Director: Chloé Zhao | 1h 48mins | Drama
After losing her husband and the town she once lived, Fern (Frances McDormand) packs up her belongings and starts living out of a van. On long the road, she meets numerous people who also live the “Nomad” lifestyle.
Other than her recently call up to the blockbuster landscape, Chloé Zhao has been working and thriving in the world of independent cinema – making films with distinct personality and a unique definition. Much like her 2017 film The Rider, Nomadland is working on a semi-fictional basis that effortlessly flows real people into a story that is poetically built on soul, understanding and a true American reality.
The film is about Fern, a woman from a town called Empire in Nevada that unfortunately became a “ghost town” because of its economy wasting away. It’s the place in which she lived happily with her husband until he passed away, and in the opening scene we see Fern packing up a van and saying goodbye to any goods she can’t take with her. What follows is a gorgeous road movie, one that allows us to experience the “Nomad” lifestyle in its fullest capacity, a life that is constantly on the move but allows for such an open connection to the people you meet.
On the road Fern goes to a sort of meet-and-greet for fellow “van-dwellers” where she learns the ins and outs of independent survival. They trade, eat and exchange laughs. But the crucial moment is when they all begin to share stories while sitting around a campfire, sharing the reason why they now live such an open and ever-moving lifestyle. While all varied, the common denominator among their stories is an escape from loss, something that’s soul-crushing to listen to when you understand the reality in each character.
The fictional side of the film is woven delicately into the film’s realistic core, and it’s expressed through an authenticity that you’re likely not to see again.
What makes Nomadland so rich with quality is how it balances reality with fiction. The real people give substance to Fern’s journey, and her arc is made all the more deeply effective because of the real story it’s portraying. Fern seems happy in a new life, but as she meets fellow traveller Dave (David Strathairn) she realises exactly what she’s running from; coming to terms with the loss of her husband and the place that she called home. The fictional side of the film is woven delicately into the film’s realistic core, and it’s expressed through an authenticity that you’re likely not to see again.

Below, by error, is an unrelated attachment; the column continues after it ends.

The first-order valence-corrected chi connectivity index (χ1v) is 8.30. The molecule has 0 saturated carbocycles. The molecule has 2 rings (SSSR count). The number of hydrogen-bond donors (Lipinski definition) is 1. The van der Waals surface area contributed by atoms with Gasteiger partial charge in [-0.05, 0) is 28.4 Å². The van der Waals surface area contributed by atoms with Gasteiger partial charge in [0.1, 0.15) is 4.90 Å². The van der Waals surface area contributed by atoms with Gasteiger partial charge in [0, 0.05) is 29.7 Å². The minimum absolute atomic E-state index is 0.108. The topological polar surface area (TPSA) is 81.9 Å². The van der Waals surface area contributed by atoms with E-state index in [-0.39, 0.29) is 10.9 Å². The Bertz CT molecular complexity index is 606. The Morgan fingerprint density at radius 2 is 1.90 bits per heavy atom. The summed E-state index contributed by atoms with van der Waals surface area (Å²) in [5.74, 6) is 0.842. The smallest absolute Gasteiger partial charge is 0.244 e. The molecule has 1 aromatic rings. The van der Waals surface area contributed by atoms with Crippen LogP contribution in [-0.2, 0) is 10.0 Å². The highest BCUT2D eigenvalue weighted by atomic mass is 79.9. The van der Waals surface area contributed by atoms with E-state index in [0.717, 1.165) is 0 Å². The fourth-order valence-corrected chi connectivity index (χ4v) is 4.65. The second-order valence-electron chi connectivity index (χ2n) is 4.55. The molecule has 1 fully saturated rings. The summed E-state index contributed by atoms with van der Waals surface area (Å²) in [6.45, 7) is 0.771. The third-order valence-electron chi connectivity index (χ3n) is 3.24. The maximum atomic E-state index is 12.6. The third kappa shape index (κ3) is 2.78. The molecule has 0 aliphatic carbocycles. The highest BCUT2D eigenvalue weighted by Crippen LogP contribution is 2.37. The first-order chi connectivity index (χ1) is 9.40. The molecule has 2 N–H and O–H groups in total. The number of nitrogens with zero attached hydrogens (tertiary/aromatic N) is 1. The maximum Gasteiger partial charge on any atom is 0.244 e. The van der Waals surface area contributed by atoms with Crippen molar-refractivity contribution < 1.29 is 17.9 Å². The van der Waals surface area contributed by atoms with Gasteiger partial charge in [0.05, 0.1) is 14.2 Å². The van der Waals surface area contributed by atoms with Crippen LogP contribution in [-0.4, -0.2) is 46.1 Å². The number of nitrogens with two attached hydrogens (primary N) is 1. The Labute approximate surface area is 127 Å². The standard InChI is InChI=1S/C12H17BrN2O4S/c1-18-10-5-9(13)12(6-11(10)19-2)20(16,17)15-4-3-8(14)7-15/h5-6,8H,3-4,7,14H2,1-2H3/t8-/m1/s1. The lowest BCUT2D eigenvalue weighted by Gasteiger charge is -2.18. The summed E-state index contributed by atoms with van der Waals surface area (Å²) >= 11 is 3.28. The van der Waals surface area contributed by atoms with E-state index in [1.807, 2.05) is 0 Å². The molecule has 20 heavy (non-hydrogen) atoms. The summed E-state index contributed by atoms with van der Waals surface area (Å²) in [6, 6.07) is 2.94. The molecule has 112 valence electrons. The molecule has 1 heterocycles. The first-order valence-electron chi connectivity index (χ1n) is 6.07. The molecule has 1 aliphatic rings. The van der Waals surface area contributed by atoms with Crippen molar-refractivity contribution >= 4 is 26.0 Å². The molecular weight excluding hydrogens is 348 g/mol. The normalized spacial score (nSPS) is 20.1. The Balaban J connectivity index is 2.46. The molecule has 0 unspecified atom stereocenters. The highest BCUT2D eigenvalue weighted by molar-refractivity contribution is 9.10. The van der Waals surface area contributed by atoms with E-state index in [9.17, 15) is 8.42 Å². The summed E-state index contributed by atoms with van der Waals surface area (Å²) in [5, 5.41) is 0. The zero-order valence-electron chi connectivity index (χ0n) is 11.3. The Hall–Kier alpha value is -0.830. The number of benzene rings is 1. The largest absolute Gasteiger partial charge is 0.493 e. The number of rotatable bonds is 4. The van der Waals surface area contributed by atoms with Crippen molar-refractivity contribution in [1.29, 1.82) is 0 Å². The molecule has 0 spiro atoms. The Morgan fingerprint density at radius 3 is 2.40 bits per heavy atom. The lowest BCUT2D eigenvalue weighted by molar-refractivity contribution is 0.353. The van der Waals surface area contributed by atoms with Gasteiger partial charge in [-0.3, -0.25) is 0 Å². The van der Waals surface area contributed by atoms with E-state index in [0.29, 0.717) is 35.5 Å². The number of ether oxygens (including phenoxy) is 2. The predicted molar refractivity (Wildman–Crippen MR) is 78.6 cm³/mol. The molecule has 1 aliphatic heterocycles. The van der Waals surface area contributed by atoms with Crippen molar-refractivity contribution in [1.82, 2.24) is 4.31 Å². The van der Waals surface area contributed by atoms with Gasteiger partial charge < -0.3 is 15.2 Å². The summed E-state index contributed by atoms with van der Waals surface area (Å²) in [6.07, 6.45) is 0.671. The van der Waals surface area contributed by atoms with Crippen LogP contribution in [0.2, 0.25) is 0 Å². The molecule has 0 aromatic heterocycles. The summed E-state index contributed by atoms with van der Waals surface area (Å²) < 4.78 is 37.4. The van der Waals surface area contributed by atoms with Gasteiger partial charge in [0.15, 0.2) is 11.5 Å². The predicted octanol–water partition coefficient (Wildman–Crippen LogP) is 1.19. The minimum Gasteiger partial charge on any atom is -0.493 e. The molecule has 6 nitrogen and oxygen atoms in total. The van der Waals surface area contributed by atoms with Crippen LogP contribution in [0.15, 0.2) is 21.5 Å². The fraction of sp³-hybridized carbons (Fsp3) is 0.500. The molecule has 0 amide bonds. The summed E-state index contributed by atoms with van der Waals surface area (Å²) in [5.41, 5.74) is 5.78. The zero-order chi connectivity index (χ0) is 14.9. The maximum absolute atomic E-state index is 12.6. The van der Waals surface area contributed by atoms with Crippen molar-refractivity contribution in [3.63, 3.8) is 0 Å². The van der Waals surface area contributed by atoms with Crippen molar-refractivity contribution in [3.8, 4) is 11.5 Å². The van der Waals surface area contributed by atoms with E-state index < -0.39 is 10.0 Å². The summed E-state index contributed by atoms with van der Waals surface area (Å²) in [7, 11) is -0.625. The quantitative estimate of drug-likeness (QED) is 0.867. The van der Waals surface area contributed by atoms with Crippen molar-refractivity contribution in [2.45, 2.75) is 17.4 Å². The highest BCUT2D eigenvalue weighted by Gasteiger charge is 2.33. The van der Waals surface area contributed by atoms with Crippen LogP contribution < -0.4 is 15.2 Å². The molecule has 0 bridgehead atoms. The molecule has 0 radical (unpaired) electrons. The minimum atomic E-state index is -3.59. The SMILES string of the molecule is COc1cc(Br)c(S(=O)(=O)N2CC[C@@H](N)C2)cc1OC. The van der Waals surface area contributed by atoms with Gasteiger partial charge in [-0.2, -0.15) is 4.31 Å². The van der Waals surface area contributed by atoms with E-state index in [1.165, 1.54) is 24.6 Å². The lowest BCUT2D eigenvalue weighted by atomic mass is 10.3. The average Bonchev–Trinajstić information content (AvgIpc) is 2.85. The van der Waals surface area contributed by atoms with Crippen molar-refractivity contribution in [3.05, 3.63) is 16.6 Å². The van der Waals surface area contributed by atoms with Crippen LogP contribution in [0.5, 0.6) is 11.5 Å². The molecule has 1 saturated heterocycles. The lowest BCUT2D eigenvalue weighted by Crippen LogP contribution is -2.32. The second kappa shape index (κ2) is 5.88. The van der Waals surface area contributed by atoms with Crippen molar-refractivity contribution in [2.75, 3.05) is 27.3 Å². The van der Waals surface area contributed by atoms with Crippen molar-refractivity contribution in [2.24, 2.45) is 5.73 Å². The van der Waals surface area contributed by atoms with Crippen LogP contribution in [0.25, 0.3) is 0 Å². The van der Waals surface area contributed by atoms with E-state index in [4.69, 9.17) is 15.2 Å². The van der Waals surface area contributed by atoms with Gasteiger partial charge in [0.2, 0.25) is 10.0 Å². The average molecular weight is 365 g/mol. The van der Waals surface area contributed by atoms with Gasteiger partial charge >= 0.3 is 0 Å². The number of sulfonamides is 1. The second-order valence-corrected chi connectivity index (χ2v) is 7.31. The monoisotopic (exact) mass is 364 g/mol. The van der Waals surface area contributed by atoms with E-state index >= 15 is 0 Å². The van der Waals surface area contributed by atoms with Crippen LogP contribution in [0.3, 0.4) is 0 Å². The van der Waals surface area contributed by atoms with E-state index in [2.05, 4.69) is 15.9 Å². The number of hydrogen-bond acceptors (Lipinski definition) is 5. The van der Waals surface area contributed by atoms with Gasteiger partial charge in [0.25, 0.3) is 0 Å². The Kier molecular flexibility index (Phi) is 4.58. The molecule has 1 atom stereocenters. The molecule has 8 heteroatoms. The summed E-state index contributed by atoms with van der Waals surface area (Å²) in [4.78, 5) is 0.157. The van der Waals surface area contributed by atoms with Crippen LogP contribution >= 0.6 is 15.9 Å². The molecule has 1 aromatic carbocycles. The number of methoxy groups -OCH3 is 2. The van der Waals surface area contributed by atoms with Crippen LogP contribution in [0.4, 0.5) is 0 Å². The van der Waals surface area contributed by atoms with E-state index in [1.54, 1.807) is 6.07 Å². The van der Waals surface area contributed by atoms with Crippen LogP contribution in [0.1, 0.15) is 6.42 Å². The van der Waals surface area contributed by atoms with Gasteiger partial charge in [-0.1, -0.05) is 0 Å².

The tenderness and understanding seeping through this film is channeled through the wonderful central performance by Frances McDormand. While most of her performances usually excel beyond measure, what she’s doing here is a little more complex than it first seems. She captures all the nuance and personality of her character, but more importantly she acts as a fly on the wall in the midst of the authentic people and events. She acts as a student and friend of the people she meets, and the camaraderie they share benefits from a genuine sense of understanding she has continuously. It’s difficult to compare the performance with any 2 of her previous Oscar-winning performances, but it’s safe to say her hat is firmly in the mix for the 2021 Best Actress Award.
The film’s soundtrack is made of a collection of songs by the legendary Ludovico Einaudi, and it’s a soundtrack that profoundly changes every scene it accompanies. The simplest of shots are turned into deep reflective frames; casual conversation transformed into poetic commentary on the surrounding world and the film’s questions bubble to the surface with every melodic touch of the piano keys. The film’s strengths are far more vast than just it’s soundtrack, but Einaudi’s exquisite touch to each scene gives it much more gravitas and meaning.
Chloé Zhao is currently working on Marvel’s The Eternals, making the transition we’ve seen so many indie filmmakers make. But, before she makes the big budget jump, we can be forever grateful that she has given us another film with her distinct taste and style. With another class performance from Frances McDormand anchoring the film’s fiction, it’s Nomadland’s ability to weave in a documentary-style that makes it truly one of a kind.